I had the pleasure of attending the Global Peter Drucker Forum in Vienna last week – it’s like a Davos for management in a really lovely setting, except Davos is kind of that already. It features a lot of very interesting people talking in very interesting ways about very interesting businessy-type stuff.
There was a certain irony, sitting in the extremely man-made and imposing rooms of the imperial palace of the Habsburgs, to be listening to a panel discussion about AI. I was going to make an Ernest the Irony joke there but that’s one only for the deep history buffs.
Peter Drucker, the reason so many thinkers and businesspeople descend annually on the Austrian capital, was the father of modern management theory. At one point I overheard one of his disciples quoting him:
“The most important thing in communication is hearing what isn’t said.”
Admittedly, my first reaction was to look for any Anglo-Saxon hand signals, but in the absence of those I had a good old think about the quote.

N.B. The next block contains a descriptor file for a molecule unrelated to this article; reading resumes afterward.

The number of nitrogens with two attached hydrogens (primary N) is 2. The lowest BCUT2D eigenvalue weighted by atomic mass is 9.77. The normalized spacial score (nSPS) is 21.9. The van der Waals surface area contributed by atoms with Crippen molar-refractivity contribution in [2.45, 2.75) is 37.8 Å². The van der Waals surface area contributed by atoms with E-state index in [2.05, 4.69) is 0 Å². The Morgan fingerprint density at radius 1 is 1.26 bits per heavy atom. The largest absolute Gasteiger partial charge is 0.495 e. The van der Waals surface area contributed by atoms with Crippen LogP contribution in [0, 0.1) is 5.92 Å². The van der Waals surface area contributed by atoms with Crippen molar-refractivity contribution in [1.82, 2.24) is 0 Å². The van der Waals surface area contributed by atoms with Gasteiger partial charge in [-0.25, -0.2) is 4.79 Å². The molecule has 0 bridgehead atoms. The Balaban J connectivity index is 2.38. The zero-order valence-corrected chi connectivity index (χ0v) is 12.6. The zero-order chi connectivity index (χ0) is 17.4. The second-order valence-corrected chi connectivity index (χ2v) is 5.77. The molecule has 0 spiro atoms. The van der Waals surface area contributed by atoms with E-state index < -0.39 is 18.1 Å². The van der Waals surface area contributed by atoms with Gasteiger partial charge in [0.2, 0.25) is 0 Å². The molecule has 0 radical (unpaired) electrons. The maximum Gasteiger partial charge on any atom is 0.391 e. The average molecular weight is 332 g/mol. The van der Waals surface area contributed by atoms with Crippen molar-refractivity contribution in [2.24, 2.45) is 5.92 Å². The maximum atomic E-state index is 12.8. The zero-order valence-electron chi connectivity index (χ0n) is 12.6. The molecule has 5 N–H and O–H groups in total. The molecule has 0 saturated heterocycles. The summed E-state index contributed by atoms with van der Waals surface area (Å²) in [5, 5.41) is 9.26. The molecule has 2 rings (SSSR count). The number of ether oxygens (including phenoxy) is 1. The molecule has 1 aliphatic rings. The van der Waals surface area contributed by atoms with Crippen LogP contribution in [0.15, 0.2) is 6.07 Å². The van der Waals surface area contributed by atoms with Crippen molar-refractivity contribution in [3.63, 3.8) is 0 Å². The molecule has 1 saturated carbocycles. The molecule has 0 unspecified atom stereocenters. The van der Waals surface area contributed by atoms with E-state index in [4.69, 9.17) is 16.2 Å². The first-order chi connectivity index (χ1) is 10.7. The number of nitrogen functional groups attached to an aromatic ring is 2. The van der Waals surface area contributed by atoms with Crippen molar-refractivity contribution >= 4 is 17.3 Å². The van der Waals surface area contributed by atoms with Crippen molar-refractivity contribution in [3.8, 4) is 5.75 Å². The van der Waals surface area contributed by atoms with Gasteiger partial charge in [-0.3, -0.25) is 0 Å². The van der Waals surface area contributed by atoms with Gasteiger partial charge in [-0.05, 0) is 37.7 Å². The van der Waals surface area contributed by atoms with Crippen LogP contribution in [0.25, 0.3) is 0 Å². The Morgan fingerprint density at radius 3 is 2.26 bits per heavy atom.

I decided, ultimately, that it talks to the job of a communicator as an interpreter:
The client needs more coverage in very specific publications you say? Ah, the CEO has seen his or her rivals there and wants an ego-boost.
A journalist starts to ask some tangential questions during an interview maybe? Best figure out what they’re actually speaking to you about.
Your internal newsletter readership begins to dip? Are you boring them, or is it just the holiday season?
So much of communication is about interpretation and reacting. So little of it is about sticking rigidly to a tried and tested plan.
Ed Williams, president and CEO at Edelman, gave a good example on a panel about geopolitics: "CEOs will begin to speak less about societal issues and geopolitical subjects."
He made the comment because leaders are frequently getting forced into taking a position and it's rarely to any benefit. If the market is going to hammer you either way, sometimes it's just best to keep your mouth shut. That's listening, and that's reacting by not speaking.
And I think that’s broadly what Pete D was on about: listen to your audience, react to your audience, and don’t keep trying to force feed them the same dinner if they’re constantly turning their heads the other way.
This PR Observations column was written by David Quainton, head of communications at the digital consultancy Emergn.
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